Wednesday, 4 May 2011

President To Honour Tripura Police, First For Eastern India

Tripura, which has earned kudos in India for stamping out three decades of terrorism, will get another feather in its cap later this month when its police force, which traces its history to 686 years back, will be conferred the President's Colours in recognition of the distinguished service it has rendered.

'After India's independence (in 1947), the Tripura Police will be the first police force in eastern India to be conferred the President's Colours,' state police chief K. Saleem Ali told IANS.

According to Ali, the police forces of Jammu and Kashmir, Punjab and Tamil Nadu have been accorded this distinction in the past.

'President Pratibha Patil is expected to come to Tripura to confer the Colours at a function to be held later this month. The date for the function has not yet been finalised,' said Ali, a 1978 batch Indian Police Service (IPS) officer.

'After the president's ceremonial conferring of the Colours, every member of the Tripura Police unit would be given a badge containing an impression of the Colours,' he added.

He said that the Tripura Police's most elite unit, the Tripura State Rifles (TSR), has earned kudos from the prime minister of India and many state governments, besides various central paramilitary forces, for successfully flushing out terrorism.

The TSR has also successfully discharged election-related duties in many states, including Assam, Bihar, Chhattisgarh, Jharkhand, Madhya Pradesh, Rajasthan and West Bengal, besides the Commonwealth Games in New Delhi last October.

The Tripura Police recently launched 'Prayaas,' a multi-pronged community policing scheme to reach out to the people, root out crime against women and to completely flush out terrorism.

According to an official document, Tripura's police force, one of India's oldest, was constituted during princely rule in 1325.

'Raja Ratna Manikya (1325-1350) was considered to be the first king of Tripura who brought considerable reforms in the administration as well as in the indigenous police system in the line of Muslim administrative system of Bengal during his regime,' the official document says.

At the end of several hundred years of rule by 184 kings, on Oct 15, 1949, the erstwhile princely state came under the control of the government of India according to a merger agreement signed between Kanchan Prabha Devi, the regent maharani, and C. Rajagopalachari, the governor general of India.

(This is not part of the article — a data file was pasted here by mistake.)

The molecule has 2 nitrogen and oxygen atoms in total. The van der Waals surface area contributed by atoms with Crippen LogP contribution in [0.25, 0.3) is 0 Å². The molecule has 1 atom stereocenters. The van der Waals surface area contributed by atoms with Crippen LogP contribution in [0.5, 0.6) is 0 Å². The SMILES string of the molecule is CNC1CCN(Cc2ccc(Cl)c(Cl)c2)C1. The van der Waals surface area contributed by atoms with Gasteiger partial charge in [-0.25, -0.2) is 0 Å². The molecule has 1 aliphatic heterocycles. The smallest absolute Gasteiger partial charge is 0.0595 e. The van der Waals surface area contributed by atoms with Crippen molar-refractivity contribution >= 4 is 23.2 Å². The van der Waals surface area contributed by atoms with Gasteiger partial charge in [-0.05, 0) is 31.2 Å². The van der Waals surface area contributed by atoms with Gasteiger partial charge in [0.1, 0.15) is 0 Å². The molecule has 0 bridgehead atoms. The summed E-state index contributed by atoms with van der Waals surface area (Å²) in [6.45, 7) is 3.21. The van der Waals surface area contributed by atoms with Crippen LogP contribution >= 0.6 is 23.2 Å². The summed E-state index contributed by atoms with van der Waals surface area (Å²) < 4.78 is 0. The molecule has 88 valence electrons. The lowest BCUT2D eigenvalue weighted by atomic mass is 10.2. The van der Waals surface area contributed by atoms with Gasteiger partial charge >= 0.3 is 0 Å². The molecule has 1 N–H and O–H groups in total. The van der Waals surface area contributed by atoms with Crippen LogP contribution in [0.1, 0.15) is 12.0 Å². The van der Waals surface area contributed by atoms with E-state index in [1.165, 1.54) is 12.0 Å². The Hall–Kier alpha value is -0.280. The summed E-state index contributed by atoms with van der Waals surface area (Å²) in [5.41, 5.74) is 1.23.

During British rule, the princely state of Tripura extended up to what was called 'Chakla Roshanabad' comprising Comilla, Brahman Baria districts in entirety and parts of Habiganj, Sylhet and Noakhali districts that are now in Bangladesh.

At that time there was also the 'Binidias', a special type of police under the direct control of the king.

'They acted as conduits to inform the tribal chiefs about the firmans (orders) of the king and also were empowered to arrest any person for defying the king's orders,' Panna Lal Roy, a writer and historian, told IANS.

He said successive kings had reformed the policing systems during the princely rule.

'Tripura's last king Maharaja Bir Bikram Kishore Manikya Bahadur's (1923 to 1947) reign was the most turbulent period in the history of Tripura and India also. Political activities got new momentum. During communal riots in Bengal, a large number of refugees entered the state causing demographic change and ethnic tension in some places,' Roy said, quoting from 'Rajmala', Tripura's official royal history book.

This, according to an official document, triggered the first organised armed tribal rebellion, known as 'Senkrak,' and which manifested itself in the mid-1960s in parts of northern and western Tripura. 'This movement was started as a reaction to settling down of non-tribal refugees in the tribal reserve forest areas.'

'Strong feelings of social and economic deprivation and insecurity combined with communal feeling and ambition for political power deposited in the minds of a section of tribal youth. These feelings, mixed with adventurism and aid from foreign agencies, got stronger in the later part of the 1970s. As a result, the unfortunate ethnic riots took place in June 1980 when more than 1,300 tribals and non-tribals got killed by each other and large-scale arson and damage of properties also took place,' the document said.

Security and terrorism expert Manas Paul Said: 'In 2000, insurgency in Tripura was at its peak when a total of 453 civilians and 61 security personnel were mowed down by different separatist outfits.'

'From 2001 onwards, the local police, supported by the ruling political leaders and people in general, embarked upon to defeat the separatist outfits decisively,' Paul said, adding that in 2009, only eight civilians and a security man were killed while since last year, only one civilian has been killed.